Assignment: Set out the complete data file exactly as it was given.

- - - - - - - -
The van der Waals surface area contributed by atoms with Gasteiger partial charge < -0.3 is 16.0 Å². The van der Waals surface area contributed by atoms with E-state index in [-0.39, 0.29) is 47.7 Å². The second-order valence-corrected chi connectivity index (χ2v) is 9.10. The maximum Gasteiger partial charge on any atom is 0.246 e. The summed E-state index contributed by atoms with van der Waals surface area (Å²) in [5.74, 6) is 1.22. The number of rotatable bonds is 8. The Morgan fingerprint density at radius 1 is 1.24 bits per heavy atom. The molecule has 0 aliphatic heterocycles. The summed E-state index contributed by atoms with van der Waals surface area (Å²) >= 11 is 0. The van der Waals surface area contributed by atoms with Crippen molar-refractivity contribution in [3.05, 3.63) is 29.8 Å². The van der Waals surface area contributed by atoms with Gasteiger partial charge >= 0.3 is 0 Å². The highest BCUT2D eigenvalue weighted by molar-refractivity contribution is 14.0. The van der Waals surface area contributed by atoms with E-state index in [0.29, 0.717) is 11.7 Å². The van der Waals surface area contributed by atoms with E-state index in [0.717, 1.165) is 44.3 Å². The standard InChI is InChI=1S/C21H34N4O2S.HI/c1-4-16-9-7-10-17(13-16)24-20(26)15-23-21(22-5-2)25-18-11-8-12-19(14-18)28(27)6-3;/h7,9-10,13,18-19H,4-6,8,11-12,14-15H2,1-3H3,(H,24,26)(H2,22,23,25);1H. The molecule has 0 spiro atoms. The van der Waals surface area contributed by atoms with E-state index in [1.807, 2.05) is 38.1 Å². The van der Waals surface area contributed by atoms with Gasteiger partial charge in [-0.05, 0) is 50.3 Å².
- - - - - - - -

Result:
The van der Waals surface area contributed by atoms with Gasteiger partial charge < -0.3 is 16.0 Å². The van der Waals surface area contributed by atoms with E-state index in [-0.39, 0.29) is 47.7 Å². The second-order valence-corrected chi connectivity index (χ2v) is 9.10. The maximum Gasteiger partial charge on any atom is 0.246 e. The summed E-state index contributed by atoms with van der Waals surface area (Å²) in [5.74, 6) is 1.22. The number of rotatable bonds is 8. The Morgan fingerprint density at radius 1 is 1.24 bits per heavy atom. The molecule has 0 aliphatic heterocycles. The summed E-state index contributed by atoms with van der Waals surface area (Å²) >= 11 is 0. The van der Waals surface area contributed by atoms with Crippen molar-refractivity contribution in [3.05, 3.63) is 29.8 Å². The van der Waals surface area contributed by atoms with Gasteiger partial charge >= 0.3 is 0 Å². The highest BCUT2D eigenvalue weighted by molar-refractivity contribution is 14.0. The van der Waals surface area contributed by atoms with E-state index in [0.29, 0.717) is 11.7 Å². The van der Waals surface area contributed by atoms with E-state index in [0.717, 1.165) is 44.3 Å². The standard InChI is InChI=1S/C21H34N4O2S.HI/c1-4-16-9-7-10-17(13-16)24-20(26)15-23-21(22-5-2)25-18-11-8-12-19(14-18)28(27)6-3;/h7,9-10,13,18-19H,4-6,8,11-12,14-15H2,1-3H3,(H,24,26)(H2,22,23,25);1H. The molecule has 0 spiro atoms. The van der Waals surface area contributed by atoms with E-state index in [1.807, 2.05) is 38.1 Å². The van der Waals surface area contributed by atoms with Gasteiger partial charge in [-0.05, 0) is 50.3 Å².